Written by Evan Frye
The Beach Boys are one of the most influential and innovative bands of all time, whether you realize it or not. Yes, they played “Fun, Fun, Fun” songs about California’s surfing scene, helping cement it into popular culture of the time. But, in the studio, The Beach Boys were production and recording groundbreakers. Likened to Phil Spector’s production genius, their critically acclaimed album Pet Sounds was listed as number 2 on Rolling Stone’s 500 Greatest Albums of All Time. It went beyond the typical rock band instrumentation of the time, with elaborate orchestration and it’s “thematic coherence”. Although not a commercial success when it was first released, Pet Sounds served as a point of inspiration for the most ambitious album of the another popular ‘60s band Sgt. Pepper’s Lonely Hearts Club Band by The Beatles.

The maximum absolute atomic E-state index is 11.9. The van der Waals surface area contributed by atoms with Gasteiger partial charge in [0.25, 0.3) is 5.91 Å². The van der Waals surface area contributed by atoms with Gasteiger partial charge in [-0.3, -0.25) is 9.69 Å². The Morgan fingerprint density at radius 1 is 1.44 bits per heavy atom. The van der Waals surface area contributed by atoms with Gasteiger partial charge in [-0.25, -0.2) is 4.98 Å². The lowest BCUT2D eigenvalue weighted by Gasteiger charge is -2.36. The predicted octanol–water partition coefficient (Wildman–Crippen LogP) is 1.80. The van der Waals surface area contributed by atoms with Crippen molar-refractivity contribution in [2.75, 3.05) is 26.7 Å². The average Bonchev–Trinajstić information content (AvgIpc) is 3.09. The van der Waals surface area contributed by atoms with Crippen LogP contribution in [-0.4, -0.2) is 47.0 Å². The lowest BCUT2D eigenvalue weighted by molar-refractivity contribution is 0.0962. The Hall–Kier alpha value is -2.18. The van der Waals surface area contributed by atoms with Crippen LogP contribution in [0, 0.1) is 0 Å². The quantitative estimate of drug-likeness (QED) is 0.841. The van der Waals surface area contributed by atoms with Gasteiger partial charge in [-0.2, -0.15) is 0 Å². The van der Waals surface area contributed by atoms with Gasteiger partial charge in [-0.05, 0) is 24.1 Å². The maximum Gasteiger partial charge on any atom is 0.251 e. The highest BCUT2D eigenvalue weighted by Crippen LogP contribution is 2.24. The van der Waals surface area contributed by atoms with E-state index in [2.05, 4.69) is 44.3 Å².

It’s almost funny that the world associates The Beach Boys with surfing and 1960’s beach culture. Their early work definitely played up the surf scene and all the various parts of it. Songs about fast cars like “Little Deuce Coupe” or “Fun, Fun, Fun,” went with songs about pretty surfer girls “California Girls.” All were part of the larger theme, surfing. “Surfin’ USA,” “Surfin’ Sufari” brought The Beach Boys to national attention. Yet, according to Mike Love’s autobiography Good Vibrations: My Life As A Beach Boy, only Dennis Wilson was really into surfing. Surfing was just a gimmick for the early Beach Boys.
Maybe surfing is what you think of when you hear “The Beach Boys,” but they were (and are) so much more than that. Blending catchy melodies and creative instrumentation to form masterful songs (“Wouldn’t It Be Nice,” “Good Vibrations”) or lofty almost existential lyrical themes (“God Only Knows) The Beach Boys far surpassed surf boards and T-birds, and are the inspiration and trailblazers for all the rock music that came after them. Do not miss your chance to see them twice this summer!